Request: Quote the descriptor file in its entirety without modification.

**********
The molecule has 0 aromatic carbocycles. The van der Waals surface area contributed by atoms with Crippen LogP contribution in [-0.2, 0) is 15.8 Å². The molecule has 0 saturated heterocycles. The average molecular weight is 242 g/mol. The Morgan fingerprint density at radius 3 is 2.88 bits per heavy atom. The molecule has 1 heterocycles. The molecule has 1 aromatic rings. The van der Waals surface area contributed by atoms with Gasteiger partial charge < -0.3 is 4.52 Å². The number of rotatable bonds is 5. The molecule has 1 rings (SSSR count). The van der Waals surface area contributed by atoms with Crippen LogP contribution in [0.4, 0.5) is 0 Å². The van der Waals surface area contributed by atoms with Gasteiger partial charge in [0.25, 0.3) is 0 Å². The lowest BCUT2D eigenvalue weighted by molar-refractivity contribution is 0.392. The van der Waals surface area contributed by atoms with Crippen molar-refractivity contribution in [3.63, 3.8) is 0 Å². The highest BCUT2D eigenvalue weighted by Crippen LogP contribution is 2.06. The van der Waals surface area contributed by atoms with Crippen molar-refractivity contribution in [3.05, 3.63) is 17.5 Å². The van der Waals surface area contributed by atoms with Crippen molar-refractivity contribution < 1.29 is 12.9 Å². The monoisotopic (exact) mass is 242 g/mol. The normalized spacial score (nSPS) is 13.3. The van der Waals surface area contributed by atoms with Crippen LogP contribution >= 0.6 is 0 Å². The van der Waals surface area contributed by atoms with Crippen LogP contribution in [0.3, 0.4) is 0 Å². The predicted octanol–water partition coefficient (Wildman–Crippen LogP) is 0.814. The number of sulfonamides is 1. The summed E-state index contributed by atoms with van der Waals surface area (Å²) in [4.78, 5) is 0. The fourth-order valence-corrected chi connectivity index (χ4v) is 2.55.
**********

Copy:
The molecule has 0 aromatic carbocycles. The van der Waals surface area contributed by atoms with Crippen LogP contribution in [-0.2, 0) is 15.8 Å². The molecule has 0 saturated heterocycles. The average molecular weight is 242 g/mol. The Morgan fingerprint density at radius 3 is 2.88 bits per heavy atom. The molecule has 1 heterocycles. The molecule has 1 aromatic rings. The van der Waals surface area contributed by atoms with Gasteiger partial charge < -0.3 is 4.52 Å². The number of rotatable bonds is 5. The molecule has 1 rings (SSSR count). The van der Waals surface area contributed by atoms with Crippen LogP contribution in [0.4, 0.5) is 0 Å². The van der Waals surface area contributed by atoms with Gasteiger partial charge in [0.25, 0.3) is 0 Å². The lowest BCUT2D eigenvalue weighted by molar-refractivity contribution is 0.392. The van der Waals surface area contributed by atoms with Crippen molar-refractivity contribution in [3.63, 3.8) is 0 Å². The highest BCUT2D eigenvalue weighted by Crippen LogP contribution is 2.06. The van der Waals surface area contributed by atoms with Crippen molar-refractivity contribution in [3.05, 3.63) is 17.5 Å². The van der Waals surface area contributed by atoms with Crippen molar-refractivity contribution < 1.29 is 12.9 Å². The monoisotopic (exact) mass is 242 g/mol. The normalized spacial score (nSPS) is 13.3. The van der Waals surface area contributed by atoms with Crippen LogP contribution >= 0.6 is 0 Å². The van der Waals surface area contributed by atoms with Crippen LogP contribution in [0.3, 0.4) is 0 Å². The predicted octanol–water partition coefficient (Wildman–Crippen LogP) is 0.814. The number of sulfonamides is 1. The summed E-state index contributed by atoms with van der Waals surface area (Å²) in [4.78, 5) is 0. The fourth-order valence-corrected chi connectivity index (χ4v) is 2.55.